Independence Day 5G IOT – Not For the Birds? Or Bees or Trees Either?

By Michele Hertz, Diana Kordas, with Patricia Burke

Habitat Loss Score: Amazon Fulfillment Centers 185; Nature 0

This month, my husband and I drove from NY to New Orleans and back. Along the way, I was beyond shocked at what we saw. Everywhere, there are huge new monstrous fulfillment/distribution centers, including Amazon, Target and thousands of others. They are surrounded by new hotels, endless housing developments and countless giant cell towers of all sorts. This is one of the biggest and most destructive environmental disasters that I have seen in my lifetime!

On our drive back to NY, at about 10pm, we stopped at one of those hotels. As we were walking to the room, I saw two little birds flying low along the sidewalk. They seemed lost and there were no woods. I started to wonder what effect these developments were having on migrating bird and insect populations. These creatures depend on wild land pathways to get north. They depend on each other and woodland food to make it to their northern destinations. These huge swaths of land in several states are now ground zero for them.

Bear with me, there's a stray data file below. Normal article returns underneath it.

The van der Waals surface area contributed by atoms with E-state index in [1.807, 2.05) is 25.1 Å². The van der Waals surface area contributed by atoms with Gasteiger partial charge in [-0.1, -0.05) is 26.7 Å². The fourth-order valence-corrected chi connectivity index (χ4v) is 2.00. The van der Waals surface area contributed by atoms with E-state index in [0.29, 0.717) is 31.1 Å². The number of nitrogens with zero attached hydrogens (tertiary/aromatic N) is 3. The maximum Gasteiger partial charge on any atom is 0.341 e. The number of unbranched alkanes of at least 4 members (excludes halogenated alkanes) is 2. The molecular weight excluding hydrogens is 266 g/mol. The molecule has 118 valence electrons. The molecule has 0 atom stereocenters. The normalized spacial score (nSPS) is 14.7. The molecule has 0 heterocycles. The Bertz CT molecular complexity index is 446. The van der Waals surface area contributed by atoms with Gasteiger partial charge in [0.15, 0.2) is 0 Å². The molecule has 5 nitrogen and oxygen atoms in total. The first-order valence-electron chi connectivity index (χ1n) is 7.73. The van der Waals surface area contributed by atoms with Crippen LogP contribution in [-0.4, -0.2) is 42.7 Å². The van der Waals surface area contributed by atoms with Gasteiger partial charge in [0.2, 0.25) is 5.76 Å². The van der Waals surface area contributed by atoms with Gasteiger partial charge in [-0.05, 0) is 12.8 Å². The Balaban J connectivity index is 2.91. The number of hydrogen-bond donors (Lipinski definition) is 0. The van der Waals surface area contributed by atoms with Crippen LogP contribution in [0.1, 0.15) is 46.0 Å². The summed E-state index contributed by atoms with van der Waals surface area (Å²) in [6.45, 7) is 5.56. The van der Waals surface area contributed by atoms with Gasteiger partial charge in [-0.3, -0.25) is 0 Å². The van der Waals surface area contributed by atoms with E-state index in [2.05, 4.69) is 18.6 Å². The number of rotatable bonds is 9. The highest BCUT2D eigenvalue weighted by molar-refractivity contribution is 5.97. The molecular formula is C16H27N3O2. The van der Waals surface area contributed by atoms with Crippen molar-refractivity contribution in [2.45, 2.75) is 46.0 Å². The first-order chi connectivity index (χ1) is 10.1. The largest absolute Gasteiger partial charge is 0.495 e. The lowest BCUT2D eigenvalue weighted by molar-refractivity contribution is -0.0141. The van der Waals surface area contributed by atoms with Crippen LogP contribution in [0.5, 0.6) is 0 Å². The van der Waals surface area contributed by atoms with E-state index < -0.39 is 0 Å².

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Along with the total destruction of the land, the towers spew microwave radiation everywhere. Microwaves dehydrate and heat – how can this not be affecting wildlife, especially flying populations?